November 24, 2019
Carson Wentz has shown he can play like an elite MVP quarterback in the NFL. However, he's been anything but in recent weeks.
Let's get the excuses out of the way.
He has been playing without some extremely key players, be they wide receivers, offensive linemen or running backs. A seemingly endless stream of dropped passes have stopped Wentz dead in his tracks. He's also, on occasion, not had a lot of help defensively (though the D has been much better lately).
But a franchise quarterback is supposed to be consistent, reliable and productive. For some reason, Wentz has seemingly regressed even though he's been purportedly as healthy as he's ever been this year.
Sunday's 17-9 loss to the Seahawks served to highlight Wentz' recent ineptitude. By halftime, fans were yelling for Josh McCown.
In contrast to the unforced errors from Eagles skill players costing the team games early in the season, the Seahawks game can be pretty easily pinned on Wentz' mistakes, despite the continued absence of guys like Alshon Jeffery, Jordan Howard and DeSean Jackson, who is done for at least the rest of the regular season. In other words, it might not have made a difference even if those guys were healthy.
First, he threw behind Zach Ertz on an opening drive that led to a punt. Then he, well, overthrew Miles Sanders in the red zone with Philly settling for a field goal:
Yikes Carson Wentz. What happened here?pic.twitter.com/m9d17C5AVW— NFL Update (@MySportsUpdate) November 24, 2019
Next, with a collapsing pocket around him, he fumbled the ball, and a possession later — after seeing a fumble called back by a penalty — Wentz threw an ugly interception:
Carson Wentz QB Rating is 26.7 right now.— Dov Kleiman (@NFL_DovKleiman) November 24, 2019
He already turned the ball over twice in the first half and had another fumble called back to defensive holding.
Here's his INT against the #Seahawkspic.twitter.com/YOpYUrHoZE
After taking the field to some pretty heavy boos in the second quarter, Wentz took a third-down sack leading to a punt, and a possession later he missed a wide open Greg Ward in the middle of the field with a pass that landed at his feet.
In case it wasn't clear, all five of those plays ended a drive and forced the Eagles offense off the field.
The first half was... awful (as was his performance against the Patriots last week).
Wentz’s last 16 drives:— Gregg Rosenthal (@greggrosenthal) November 24, 2019
Somehow, it got worse in the second half. Take a look at this absolutely ridiculous fumble from Wentz on what appears to be a bad handoff, kind of, in the third quarter:
Fast forward to midway through the fourth with the Eagles down two scores. A Chris Carson fumble set the Eagles up in Seattle territory, and on a key fourth and short, Wentz badly missed a throw on yet another could-be conversion. Throw in another random interception in garbage time to cap off a fully forgettable day (it's worth mentioning Wentz' final stats in the game were bolstered by some late game garbage time offense, including a long pass to J.J. Arcega-Whiteside and a touchdown throw to Zach Ertz).
So to recap: missed throw, missed throw, fumble, interception, missed throw, bad sack, ridiculous fumble, fourth down bad throw and interception. This from a guy who just signed one of the richest deals in NFL history and has fumbled 40 times in 51 career NFL games.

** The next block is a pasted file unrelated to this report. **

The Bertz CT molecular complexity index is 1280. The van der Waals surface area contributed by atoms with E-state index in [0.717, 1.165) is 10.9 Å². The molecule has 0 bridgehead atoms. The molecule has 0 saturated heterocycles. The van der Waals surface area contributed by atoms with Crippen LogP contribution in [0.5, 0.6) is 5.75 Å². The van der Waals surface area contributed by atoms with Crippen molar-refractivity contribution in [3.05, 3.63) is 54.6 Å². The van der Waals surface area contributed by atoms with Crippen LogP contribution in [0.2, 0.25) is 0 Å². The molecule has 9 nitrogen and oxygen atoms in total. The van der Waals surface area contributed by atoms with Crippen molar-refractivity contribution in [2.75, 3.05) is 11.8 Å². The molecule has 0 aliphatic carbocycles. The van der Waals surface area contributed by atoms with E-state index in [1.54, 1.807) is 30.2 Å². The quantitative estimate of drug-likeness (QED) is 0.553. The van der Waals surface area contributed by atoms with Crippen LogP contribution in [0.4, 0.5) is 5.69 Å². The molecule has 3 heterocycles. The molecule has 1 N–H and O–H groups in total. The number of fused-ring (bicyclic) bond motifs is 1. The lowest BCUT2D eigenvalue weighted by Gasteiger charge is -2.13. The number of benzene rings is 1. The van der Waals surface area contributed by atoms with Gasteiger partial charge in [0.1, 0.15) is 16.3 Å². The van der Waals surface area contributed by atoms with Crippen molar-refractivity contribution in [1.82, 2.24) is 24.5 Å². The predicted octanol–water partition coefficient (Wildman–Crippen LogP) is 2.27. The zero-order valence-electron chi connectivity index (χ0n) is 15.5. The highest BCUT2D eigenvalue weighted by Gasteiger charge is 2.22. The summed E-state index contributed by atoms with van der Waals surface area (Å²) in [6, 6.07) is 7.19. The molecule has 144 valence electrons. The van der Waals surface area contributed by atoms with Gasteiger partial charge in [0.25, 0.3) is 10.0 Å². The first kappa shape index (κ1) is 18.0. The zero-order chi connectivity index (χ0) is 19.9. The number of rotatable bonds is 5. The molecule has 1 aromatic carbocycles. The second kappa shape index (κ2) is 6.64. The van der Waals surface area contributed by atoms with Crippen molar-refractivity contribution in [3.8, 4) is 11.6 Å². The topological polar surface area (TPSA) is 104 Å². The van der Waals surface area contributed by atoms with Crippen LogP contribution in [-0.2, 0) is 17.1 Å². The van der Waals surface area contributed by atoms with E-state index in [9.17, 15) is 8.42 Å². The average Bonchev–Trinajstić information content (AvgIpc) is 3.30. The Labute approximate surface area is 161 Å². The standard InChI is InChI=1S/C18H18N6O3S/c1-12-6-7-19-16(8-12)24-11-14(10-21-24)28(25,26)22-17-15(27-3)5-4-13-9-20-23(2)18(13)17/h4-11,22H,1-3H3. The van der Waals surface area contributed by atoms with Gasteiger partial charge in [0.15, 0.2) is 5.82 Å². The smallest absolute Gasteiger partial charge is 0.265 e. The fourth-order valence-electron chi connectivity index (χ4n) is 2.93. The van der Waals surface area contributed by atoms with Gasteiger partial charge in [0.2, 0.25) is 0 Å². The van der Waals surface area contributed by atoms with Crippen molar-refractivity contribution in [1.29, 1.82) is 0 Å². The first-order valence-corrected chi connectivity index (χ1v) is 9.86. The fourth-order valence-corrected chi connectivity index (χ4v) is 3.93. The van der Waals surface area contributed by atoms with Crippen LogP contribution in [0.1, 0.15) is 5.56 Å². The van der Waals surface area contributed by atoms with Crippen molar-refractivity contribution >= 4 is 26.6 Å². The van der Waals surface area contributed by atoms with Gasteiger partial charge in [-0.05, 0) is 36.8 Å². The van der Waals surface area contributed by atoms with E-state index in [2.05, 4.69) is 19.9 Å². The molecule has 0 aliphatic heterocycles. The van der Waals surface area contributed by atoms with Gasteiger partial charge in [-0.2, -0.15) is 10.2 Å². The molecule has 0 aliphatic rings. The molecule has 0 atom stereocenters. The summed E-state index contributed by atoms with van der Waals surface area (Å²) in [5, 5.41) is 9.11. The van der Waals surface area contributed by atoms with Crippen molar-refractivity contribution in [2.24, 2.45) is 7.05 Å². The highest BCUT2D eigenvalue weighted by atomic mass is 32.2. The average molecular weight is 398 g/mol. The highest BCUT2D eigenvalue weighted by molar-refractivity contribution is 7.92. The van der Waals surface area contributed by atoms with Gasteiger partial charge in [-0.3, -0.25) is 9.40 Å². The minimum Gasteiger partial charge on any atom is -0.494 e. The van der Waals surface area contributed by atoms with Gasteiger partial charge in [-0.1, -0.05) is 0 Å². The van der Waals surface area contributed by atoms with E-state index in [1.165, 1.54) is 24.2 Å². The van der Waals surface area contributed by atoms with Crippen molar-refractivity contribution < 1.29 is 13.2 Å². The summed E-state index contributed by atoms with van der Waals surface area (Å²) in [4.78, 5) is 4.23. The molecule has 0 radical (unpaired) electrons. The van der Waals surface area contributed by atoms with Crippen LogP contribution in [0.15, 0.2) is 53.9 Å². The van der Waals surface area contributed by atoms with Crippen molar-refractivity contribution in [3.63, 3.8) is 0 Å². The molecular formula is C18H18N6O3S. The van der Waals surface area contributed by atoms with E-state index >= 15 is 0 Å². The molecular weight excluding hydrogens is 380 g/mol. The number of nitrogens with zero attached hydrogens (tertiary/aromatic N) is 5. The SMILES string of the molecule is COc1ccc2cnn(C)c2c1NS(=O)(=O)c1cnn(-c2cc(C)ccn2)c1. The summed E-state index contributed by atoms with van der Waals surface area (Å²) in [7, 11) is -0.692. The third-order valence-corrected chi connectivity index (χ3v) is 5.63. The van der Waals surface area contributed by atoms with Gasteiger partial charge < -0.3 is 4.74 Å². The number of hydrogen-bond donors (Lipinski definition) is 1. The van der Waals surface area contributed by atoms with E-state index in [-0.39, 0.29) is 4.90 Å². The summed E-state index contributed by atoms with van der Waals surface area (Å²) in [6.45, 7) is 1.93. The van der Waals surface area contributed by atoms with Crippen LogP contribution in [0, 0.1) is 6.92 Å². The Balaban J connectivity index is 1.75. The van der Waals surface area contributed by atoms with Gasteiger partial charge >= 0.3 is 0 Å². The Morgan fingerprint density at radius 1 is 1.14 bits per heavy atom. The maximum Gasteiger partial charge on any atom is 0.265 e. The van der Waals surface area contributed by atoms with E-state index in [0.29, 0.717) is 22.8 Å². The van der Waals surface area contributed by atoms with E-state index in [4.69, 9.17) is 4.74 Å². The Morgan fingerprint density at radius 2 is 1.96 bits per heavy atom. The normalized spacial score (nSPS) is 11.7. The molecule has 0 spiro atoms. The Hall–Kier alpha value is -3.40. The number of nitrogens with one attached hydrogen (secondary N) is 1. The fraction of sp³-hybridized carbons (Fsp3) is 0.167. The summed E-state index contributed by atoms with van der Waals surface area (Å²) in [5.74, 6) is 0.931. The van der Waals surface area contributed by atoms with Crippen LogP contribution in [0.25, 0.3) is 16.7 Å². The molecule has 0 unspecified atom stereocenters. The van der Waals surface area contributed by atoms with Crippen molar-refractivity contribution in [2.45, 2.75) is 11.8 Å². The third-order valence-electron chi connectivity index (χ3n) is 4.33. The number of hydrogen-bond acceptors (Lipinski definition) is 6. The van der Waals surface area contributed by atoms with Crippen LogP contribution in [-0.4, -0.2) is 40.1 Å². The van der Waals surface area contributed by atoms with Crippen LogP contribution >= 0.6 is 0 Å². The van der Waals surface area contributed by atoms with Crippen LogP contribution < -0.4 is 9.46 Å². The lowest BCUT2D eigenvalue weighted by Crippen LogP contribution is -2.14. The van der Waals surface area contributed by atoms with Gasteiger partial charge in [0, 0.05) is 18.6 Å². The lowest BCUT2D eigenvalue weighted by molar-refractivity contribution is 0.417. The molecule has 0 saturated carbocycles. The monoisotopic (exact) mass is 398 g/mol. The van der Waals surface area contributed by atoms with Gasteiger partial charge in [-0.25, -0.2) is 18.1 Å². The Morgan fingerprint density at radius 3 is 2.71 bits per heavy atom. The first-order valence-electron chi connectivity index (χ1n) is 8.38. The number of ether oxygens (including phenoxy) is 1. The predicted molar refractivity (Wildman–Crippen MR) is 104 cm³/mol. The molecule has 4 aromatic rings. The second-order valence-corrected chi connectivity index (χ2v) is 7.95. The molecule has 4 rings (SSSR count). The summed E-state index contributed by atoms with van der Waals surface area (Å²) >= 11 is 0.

Wentz isn't the Eagles' only problem. But when the team's defense not only keeps the struggling offense in the game but also makes Tom Brady and Russell Wilson look like average run-of-the-mill quarterbacks, the Birds need to capitalize.
Yes, we know, it's one game and everyone can have a bad game. But he's been particularly prone to poor outings in 2019. Not including his rookie year, which is understandably sort of an outlier as Wentz had a much worse team and the obvious rookie growing pains, here is a look at how inconsistent he's been compared to his top of the league form in 2018 and 2019:
Games with QB rating under 90
*Through 10 games
With 23 drops heading into Sunday's game against Seattle, Wentz has seen his numbers effected by his teammates' mistakes to be sure. But his completion percentage this season is a career-low 61.2, lower than even his rookie year.
Games with completion below 60%
*Through 10 games
Even with slightly smaller sample sizes during injury shortened seasons in 2017 (13 games) and 2018 (11 games), Wentz' accuracy has been noticeably worse this year.
And overall, he's just been less productive. Here's a look at his passing yards overall throughout his career:
|Year||Yards per game||Games over 250 yards|
We won't include a table, but Wentz has been sacked 28 times this season — a rate on pace to eclipse his career high of 33 if he plays the rest of the season.
The true measure of Wentz' 2019 may still be to come. Against superior defenses like New England and Seattle, with backups at nearly every offensive position around him, he struggled — albeit much more than you'd expect. If he continues to play this badly, there will be legitimate cause for concern.
Why? Well after playing 11 teams with a combined win percentage of 52%, the final five games of the season are against teams with a combined 34% win percentage. This is, by a wide margin, the worst opposing win percentage of any remaining NFL team.
If Wentz can turn it around against the Giants, Redskins and Dolphins, there may be hope for this team yet. And if he can play like 2017-18 Wentz against the Cowboys at home in a few weeks, this team could still make the playoffs.
That's a lot of "ifs."
Missed opportunities may be the biggest storyline when the 2019 season is over, but the decline of Carson Wentz from franchise cornerstone to question mark is one that will follow this team into the 2020 offseason.
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